Buy what you can’t in Pennsylvania. It’s not hard to find good beer in Pennsylvania, but it’s sometimes hard to find what you want in the package you want. The Foodery will sell you a bottle of pretty much everything, but its six- and 12-pack selections are more limited. Places in New Jersey like Joe Canal’s and Total Wine will sell you a six-pack of one thing, a 12-pack of another and a case of a third. They’ll also sell you liquor you can’t purchase in Pennsylvania: Rittenhouse Rye and Old Overhold Rye are two good, cheap rye whiskeys that are technically available in this state—Southwark serves both—but I have never seen either one in a liquor store. (Yes, Rittenhouse Rye is impossible to get in Pennsylvania.) But in New Jersey both are plentiful.
Also, you can buy Everclear! Wait, what are you, 19? They still card in Jersey.
Ask questions. OK, so the state stores are now branded as Wine and Spirits and some of them have quite good selections of wine, at least. But ask an employee for some help pairing a wine with food or ingredients for a cocktail and you’re likely to get a blank stare in return. (I mean, this is what my friends told me. The only question I’ve ever asked a state store employee is, “I’m not accidentally buying a non-alcoholic version, am I?”) With competition in New Jersey, the employees will usually answer your questions cheerfully! That’s so shocking it gets a blank stare from me in return.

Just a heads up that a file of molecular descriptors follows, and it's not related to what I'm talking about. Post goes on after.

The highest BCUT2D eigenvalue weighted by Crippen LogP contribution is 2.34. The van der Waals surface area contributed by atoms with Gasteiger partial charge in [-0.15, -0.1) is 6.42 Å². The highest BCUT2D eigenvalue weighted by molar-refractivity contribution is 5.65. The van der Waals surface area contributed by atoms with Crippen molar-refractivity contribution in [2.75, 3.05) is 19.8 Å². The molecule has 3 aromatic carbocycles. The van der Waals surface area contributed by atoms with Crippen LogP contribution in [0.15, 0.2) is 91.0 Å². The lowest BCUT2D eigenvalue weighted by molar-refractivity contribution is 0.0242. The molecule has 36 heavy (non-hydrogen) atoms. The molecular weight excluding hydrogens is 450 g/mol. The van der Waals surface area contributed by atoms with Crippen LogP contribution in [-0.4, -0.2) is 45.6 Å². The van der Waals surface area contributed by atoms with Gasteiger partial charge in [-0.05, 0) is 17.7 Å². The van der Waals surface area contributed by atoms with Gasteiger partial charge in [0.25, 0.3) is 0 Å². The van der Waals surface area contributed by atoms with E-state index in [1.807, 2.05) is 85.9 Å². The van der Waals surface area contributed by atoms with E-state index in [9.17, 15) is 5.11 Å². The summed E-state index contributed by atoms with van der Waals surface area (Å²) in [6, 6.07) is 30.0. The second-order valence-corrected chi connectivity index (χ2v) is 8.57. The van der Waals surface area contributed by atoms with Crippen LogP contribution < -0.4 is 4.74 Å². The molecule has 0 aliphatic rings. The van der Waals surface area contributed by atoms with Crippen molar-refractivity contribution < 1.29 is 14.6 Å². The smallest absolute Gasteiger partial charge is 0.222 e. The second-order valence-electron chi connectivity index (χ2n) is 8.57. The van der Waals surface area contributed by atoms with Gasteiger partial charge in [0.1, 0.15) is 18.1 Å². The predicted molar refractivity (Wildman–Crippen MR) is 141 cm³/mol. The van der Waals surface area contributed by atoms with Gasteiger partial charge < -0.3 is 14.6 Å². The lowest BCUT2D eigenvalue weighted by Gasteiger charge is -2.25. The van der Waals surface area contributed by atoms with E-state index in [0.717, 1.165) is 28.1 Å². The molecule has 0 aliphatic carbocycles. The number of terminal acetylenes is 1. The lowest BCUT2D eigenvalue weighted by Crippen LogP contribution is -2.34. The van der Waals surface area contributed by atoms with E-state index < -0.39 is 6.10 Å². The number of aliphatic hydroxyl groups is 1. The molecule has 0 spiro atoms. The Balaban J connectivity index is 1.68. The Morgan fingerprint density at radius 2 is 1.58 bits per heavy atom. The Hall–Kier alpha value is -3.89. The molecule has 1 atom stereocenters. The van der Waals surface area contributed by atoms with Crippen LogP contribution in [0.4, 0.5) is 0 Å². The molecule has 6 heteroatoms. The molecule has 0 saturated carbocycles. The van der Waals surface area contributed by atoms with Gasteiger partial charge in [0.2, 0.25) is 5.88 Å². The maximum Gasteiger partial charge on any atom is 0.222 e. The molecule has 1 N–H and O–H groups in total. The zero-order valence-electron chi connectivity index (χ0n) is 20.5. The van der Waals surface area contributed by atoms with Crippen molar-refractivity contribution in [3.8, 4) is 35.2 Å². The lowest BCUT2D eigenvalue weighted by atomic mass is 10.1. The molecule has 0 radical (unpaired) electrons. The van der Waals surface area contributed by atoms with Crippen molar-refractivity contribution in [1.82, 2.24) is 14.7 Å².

Find a favorite route. I don’t know where you live, and even if I did, I’m not tailoring a specific route just for you. But everyone knows City Hall—it’s the building with the person on top, if you’re new—and I can take you to Cherry Hill. We’ll be making two stops.
Take I-676 to the Ben Franklin Bridge. Stay left! Get on Route 30, and stay left again to get on Route 38 (Kaighns Avenue). Take Route 38 and you’ll eventually see a bright yellow building, Canal’s Discount Liquor Mart. When you’re done there, continue west on 38 and enter the Cherry Hill Mall parking lot; it’s one of those right-hand lane jughandles. (There’s also a Target!) The Cherry Hill Mall parking lot is as confusing as any other mall parking lot, but if you veer right you’ll eventually see Total Wine in a separate shopping center.
An important word of caution: For your return trip, the merge from Route 38 onto Route 30 is the most terrifying thing ever imagined by any traffic engineer. I don’t know who designed the roads in New Jersey—Chris Christie, probably—but cars appear from out of nowhere on this merge, and you need to zip over, I dunno, 450 lanes. My advice on the return trip is to just stay right, zipping back into the center lane when the right lane occasionally disappears. Confusing, I know, it will make that terrifying merge easier.
Be sure to make lots of jokes about the LCB. Every time you joke about Liquor Control Board CEO Joe Conti getting his daughter a job with Stephen Starr (and free Phillies tickets!) we move a little closer to ending the horrible state store system in Pennsylvania. Actually, we don’t, but it makes you feel a little better. And isn’t that the point of alcohol?